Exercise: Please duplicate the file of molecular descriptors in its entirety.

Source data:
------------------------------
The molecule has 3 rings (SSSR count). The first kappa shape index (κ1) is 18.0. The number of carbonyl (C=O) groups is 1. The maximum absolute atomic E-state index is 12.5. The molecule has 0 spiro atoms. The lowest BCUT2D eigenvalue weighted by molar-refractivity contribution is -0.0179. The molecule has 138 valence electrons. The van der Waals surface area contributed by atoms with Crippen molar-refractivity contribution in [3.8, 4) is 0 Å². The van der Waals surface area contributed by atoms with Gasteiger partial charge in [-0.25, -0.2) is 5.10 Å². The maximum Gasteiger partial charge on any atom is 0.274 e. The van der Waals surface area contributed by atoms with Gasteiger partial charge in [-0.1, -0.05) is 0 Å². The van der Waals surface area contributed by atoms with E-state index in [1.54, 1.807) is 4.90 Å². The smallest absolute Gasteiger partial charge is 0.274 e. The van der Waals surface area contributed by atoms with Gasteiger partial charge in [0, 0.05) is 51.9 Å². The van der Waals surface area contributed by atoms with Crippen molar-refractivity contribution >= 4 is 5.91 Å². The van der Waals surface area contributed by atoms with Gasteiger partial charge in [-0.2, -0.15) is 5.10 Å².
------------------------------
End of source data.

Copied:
The molecule has 3 rings (SSSR count). The first kappa shape index (κ1) is 18.0. The number of carbonyl (C=O) groups is 1. The maximum absolute atomic E-state index is 12.5. The molecule has 0 spiro atoms. The lowest BCUT2D eigenvalue weighted by molar-refractivity contribution is -0.0179. The molecule has 138 valence electrons. The van der Waals surface area contributed by atoms with Crippen molar-refractivity contribution in [3.8, 4) is 0 Å². The van der Waals surface area contributed by atoms with Gasteiger partial charge in [-0.25, -0.2) is 5.10 Å². The maximum Gasteiger partial charge on any atom is 0.274 e. The van der Waals surface area contributed by atoms with Gasteiger partial charge in [-0.1, -0.05) is 0 Å². The van der Waals surface area contributed by atoms with E-state index in [1.54, 1.807) is 4.90 Å². The smallest absolute Gasteiger partial charge is 0.274 e. The van der Waals surface area contributed by atoms with Gasteiger partial charge in [0, 0.05) is 51.9 Å². The van der Waals surface area contributed by atoms with Crippen molar-refractivity contribution >= 4 is 5.91 Å². The van der Waals surface area contributed by atoms with Gasteiger partial charge in [-0.2, -0.15) is 5.10 Å².